Once you have the outline planned for each of your six blocks, it is time to flesh out the block with the daily and weekly plans for your children.
Take each subject’s goal for that block, and break it into 6 weeks of work. If you want your child to finish three chapters in Math by the end of the block, then plan to finish one chapter every two weeks. In two weeks, we had eight total days of desk work (see the sample planner page below), so I would divide that chapter into ideally three days of teaching concepts, three days of working the problems, a day of margin for review, or extra teaching or practice where needed, and the final day for end of chapter testing. Write out each day’s goal for each child. Before that block begins, do this for every week of the block, so you will have six pages of plans in your binder.
This is an example of what a week’s page of plans looked like for me. I used a blank planner page which I could copy as many times as necessary, and filled in the details with pencil.
The notes are as important to your weekly plan as the previously-mapped details. You cannot remember what you need to amend for each child while you are in the middle of wrangling your children, their lessons, and real life. Leaving room to jot quick notes and updates will save your sanity.
Your week’s plan, once completed, becomes the record of your child’s finished work for the year. You can file it in your child’s record book, or save each week’s plan and make a neat achievement record from it at the year’s end.
You might notice that by the time you get to the sixth week of your 1st block, you may be off where you wanted to be at the beginning of your 2nd block, either behind or ahead. Going back to our example, what if, because of real life, a family emergency, or your child struggles with one of the concepts, you only complete two chapters in your Math for the block instead of your planned three? This is actually normal and not a reason to panic! In the week off, correct the record for the block just finished, file it, and adjust the remaining blocks where necessary. Then using your adjusted plan for the next block, fill in the details for its six weeks.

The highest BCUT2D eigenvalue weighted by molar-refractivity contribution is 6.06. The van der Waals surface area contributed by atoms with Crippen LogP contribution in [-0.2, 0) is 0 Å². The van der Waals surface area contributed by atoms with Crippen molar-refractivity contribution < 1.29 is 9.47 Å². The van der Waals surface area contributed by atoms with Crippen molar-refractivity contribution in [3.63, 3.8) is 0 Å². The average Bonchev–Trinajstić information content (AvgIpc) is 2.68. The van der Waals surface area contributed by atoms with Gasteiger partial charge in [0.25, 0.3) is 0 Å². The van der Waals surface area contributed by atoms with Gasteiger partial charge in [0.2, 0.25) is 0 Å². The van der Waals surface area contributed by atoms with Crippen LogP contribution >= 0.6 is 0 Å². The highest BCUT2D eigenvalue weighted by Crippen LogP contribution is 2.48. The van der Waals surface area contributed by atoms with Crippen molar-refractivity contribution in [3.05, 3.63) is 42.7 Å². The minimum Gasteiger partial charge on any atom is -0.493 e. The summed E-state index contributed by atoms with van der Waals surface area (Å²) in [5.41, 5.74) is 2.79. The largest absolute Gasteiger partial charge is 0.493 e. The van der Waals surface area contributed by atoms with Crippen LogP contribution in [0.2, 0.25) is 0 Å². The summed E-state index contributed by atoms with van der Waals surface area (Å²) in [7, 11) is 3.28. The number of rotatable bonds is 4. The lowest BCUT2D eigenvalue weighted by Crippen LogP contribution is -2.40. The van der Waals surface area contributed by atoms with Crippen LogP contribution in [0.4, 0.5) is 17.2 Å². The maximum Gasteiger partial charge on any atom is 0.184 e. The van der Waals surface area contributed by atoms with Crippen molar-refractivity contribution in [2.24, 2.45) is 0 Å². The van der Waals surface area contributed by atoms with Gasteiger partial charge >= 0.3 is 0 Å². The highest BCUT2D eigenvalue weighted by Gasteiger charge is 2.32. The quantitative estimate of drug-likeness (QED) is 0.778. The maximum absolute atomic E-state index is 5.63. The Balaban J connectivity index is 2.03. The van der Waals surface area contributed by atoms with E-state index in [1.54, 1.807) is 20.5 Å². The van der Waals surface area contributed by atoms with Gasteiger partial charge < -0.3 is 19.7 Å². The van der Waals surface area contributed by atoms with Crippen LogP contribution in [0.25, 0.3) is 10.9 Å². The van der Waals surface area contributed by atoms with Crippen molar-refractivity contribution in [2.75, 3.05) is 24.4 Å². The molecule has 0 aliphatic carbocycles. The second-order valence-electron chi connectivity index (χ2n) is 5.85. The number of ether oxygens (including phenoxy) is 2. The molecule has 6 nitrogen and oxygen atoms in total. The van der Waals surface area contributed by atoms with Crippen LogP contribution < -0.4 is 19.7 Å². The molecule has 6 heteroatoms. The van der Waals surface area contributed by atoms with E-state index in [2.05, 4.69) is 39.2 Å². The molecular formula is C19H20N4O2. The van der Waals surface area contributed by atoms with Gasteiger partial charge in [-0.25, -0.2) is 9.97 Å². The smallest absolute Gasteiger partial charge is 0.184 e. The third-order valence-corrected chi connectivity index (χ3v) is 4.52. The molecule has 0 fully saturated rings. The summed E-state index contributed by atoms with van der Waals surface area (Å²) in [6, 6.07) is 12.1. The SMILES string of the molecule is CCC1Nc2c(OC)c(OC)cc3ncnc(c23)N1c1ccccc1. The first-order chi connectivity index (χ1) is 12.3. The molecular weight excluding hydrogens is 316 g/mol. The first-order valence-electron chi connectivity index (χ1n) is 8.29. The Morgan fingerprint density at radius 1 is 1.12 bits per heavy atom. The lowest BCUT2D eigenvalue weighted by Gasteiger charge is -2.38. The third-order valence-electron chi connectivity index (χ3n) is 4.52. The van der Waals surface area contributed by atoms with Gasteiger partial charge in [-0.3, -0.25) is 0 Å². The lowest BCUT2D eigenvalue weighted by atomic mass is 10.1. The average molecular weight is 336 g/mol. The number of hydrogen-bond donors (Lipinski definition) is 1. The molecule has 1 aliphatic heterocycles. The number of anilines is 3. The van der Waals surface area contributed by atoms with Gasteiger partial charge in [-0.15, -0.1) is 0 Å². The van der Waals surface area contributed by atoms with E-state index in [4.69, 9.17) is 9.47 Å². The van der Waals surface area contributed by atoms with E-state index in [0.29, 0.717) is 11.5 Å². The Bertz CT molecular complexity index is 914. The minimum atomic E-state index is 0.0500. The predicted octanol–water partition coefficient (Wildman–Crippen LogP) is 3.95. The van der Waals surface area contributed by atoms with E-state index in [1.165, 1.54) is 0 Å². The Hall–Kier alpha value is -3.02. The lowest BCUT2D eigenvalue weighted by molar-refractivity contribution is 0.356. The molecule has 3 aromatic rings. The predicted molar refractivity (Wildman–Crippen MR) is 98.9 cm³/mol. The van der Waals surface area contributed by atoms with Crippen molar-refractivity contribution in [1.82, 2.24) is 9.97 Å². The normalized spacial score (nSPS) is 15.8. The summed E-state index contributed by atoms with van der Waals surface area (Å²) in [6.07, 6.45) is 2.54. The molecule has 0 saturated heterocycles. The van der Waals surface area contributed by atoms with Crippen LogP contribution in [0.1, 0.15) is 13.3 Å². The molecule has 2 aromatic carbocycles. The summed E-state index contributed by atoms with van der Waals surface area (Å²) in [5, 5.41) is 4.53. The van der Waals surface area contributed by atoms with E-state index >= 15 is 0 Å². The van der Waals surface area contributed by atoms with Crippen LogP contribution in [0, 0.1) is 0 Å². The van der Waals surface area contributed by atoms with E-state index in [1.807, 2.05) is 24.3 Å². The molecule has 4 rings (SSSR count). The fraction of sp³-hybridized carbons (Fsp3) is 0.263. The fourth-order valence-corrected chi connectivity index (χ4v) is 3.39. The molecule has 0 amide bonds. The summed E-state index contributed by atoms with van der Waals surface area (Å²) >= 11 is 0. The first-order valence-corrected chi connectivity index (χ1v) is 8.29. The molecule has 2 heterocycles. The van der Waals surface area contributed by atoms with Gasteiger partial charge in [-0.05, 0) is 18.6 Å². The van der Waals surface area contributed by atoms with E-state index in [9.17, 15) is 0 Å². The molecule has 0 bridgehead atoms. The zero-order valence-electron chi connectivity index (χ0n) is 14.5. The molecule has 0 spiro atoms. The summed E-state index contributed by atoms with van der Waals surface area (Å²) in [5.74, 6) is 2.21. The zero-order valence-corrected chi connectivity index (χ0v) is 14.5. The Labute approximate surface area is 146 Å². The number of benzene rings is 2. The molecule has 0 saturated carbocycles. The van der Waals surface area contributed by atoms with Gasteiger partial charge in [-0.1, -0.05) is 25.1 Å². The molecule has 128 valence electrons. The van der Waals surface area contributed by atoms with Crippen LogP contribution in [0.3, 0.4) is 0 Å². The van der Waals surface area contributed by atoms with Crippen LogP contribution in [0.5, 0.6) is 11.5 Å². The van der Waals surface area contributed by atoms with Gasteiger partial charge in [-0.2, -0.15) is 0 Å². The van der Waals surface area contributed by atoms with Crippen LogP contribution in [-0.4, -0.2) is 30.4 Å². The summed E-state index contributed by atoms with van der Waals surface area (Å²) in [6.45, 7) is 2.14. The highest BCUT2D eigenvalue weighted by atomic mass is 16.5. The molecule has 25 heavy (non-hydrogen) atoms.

We have to remember that whatever goals the grade planners out there establish for 1st grade, or 6th grade, or whatever grade, they are there for the sake of regulating the public school system. In the 1800s in our country, children just went on to the next thing, whatever it was, when they had mastered the current thing they were studying. So there was one spelling book, for example, which covered all the concepts from simplest to hardest in order. In the same one-room schoolhouse, you might have an eight-year-old and an eleven-year-old working from the same page in the spelling book, because each was doing the work right where they were in their learning. In the 1800s literacy was much higher in America than it is today, so they were doing something right!
Remember to keep your plan in its proper place as a tool to help you and your children accomplish their goals for the year, and do not allow it to become your taskmaster, squashing the joy of learning for you or them! Have a productive and blessed school year!